In reevaluating these early feminist plans for the environmental and economic transformation of American society and in recording the vigorous and many-sided arguments that evolved around the issues they raised, Hayden brings to light basic economic and spacial contradictions which outdated forms of housing and inadequate community services still create for American women and for their families.

In seeking to explain his opinions on a timeless subject—the relations between the sexes—John Stuart Mill admits that he has undertaken an arduous task. For "there are so many causes tending to make the feelings connected with this subject the most intense and most deeply-rooted of all those which gather round and protect old institutions and customs, that we need not wonder to find them as yet less undermined and loosened than any of the rest by the progress of the great modern spiritual and social transition."

Yet typically in this essay Mill assails a system of inequality which he feels supports and encourages the subjection of one individual by another and raises questions about the nature and relationship of power and liberty. He proposes to tap the existing climate of opinion that would admit to the great injustice of excluding half the human race from decent occupations and public function on the basis of sex. More than a classical theoretical statement of the case for women's suffrage, the book attacks the full range of social and cultural attitudes and customs that transform physical fact (often compared by Mill to slavery in its most extended form) to social sanction and legal decree. The book treats inequities of the marriage contract and property rights as well as the psychological effects (the "positive evil") that personal servitude and exclusion from public affairs have on women. Are marriage and motherhood socially useful and humane goals? Mill contends that these roles are not "natural" and not always desirable, asserting that their narrow definition prevents women from exercising a truly civilizing influence on family and society.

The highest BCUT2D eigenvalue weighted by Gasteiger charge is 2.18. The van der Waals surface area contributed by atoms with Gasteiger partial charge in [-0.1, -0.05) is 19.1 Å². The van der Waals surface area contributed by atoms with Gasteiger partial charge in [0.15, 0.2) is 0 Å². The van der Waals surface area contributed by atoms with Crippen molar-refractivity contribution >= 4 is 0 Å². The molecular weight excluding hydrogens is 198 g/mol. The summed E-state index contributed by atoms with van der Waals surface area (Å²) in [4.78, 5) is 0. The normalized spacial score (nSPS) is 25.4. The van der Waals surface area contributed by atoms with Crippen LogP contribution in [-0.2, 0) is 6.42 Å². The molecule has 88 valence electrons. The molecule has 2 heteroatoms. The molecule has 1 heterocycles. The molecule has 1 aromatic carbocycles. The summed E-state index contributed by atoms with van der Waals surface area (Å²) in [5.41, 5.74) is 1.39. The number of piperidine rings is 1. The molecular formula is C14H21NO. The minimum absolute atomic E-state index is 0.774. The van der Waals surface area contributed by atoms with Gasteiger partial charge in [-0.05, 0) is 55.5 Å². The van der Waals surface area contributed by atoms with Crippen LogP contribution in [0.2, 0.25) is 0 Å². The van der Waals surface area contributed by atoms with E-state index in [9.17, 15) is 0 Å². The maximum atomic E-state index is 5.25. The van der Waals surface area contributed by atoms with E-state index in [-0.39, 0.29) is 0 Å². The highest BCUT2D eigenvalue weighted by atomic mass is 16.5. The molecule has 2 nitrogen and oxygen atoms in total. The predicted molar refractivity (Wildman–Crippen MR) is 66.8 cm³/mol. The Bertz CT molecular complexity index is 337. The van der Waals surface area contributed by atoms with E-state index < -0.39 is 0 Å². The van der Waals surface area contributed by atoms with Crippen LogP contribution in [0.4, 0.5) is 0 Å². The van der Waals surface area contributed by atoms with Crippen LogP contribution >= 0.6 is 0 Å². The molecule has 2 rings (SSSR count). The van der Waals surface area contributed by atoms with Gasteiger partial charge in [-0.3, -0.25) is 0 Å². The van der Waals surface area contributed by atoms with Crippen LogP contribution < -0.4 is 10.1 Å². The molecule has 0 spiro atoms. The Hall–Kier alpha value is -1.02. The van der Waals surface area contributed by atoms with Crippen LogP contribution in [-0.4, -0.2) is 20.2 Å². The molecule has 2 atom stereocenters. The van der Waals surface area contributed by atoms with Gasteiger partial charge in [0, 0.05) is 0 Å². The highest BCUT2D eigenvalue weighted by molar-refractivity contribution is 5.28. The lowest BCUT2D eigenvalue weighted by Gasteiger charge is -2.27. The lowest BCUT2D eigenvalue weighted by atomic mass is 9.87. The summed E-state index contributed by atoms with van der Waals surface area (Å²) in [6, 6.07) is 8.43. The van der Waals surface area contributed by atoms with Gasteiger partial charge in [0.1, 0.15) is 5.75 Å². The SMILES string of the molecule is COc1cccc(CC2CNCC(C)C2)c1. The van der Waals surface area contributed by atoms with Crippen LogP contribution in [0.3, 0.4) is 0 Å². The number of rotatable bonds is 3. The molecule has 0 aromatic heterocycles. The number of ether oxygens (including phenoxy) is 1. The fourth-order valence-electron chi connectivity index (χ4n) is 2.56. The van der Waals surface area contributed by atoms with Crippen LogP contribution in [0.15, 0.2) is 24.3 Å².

Publication of The Subjection of Women in 1869 drew attention to the fact that despite the implacable opposition of Queen Victoria, a great many women refused to accept the conditions imposed upon them and had recorded their protests. (Had not Queen Victoria inherited the throne, Mill reasons, she would not have been entrusted with the smallest of political duties.) The liberal and enquiring nature of Mill's thesis on one of the great questions of his time easily spans the century and applies, despite legal modifications, to the same issues today.

The Negroes, Puerto Ricans, Jews, Italians, and Irish of New York City

Beyond the Melting Pot was one of the most influential books published during the 1960s. This second edition includes a new 90-page Introduction, "New York City in 1960," in which the authors, with all their previous depth and verve, examine the turn of events since 1963, the date of the first edition. Their concerns are directed to such developments as the rise of militant black demands and the response to these of the city's peoples and political structures; the decline of Catholic power in Lindsay's New York and the rise in power of Jews and WASPs; the growth of a black middle class and the economic and political difficulties of the Puerto Ricans.

The authors note that events and further study have led them to change their views on several matters, and these points are clarified in the Introduction. Nevertheless, most of their perceptions and their central thesis (that "melting pot" assimilation does not happen) remain as valid as ever. In the same way, these appraisals of the first edition remain fully in force:

Richard H. Rovere, The New Yorker: "Beyond the Melting Pot... is perhaps the most perceptive inquiry into American minorities ever made."

Oscar Handlin, New York Times: "They have put together a thoughtful analysis that will help Americans deal with one of the most pressing problems of the great cities. That itself is a substantial accomplishment."

Harpers Magazine: "...sure in its grasp of relations between economic and social fact, cogent, complex, and brightly written."

Time Magazine: "...provocative...Glazer...and Moynihan...write with a refreshing candor on a subject that is usually treated all too delicately.... They write compassionately of the problems minority groups have faced, but they forthrightly point out that many of these problems are compounded by each group's special characteristics."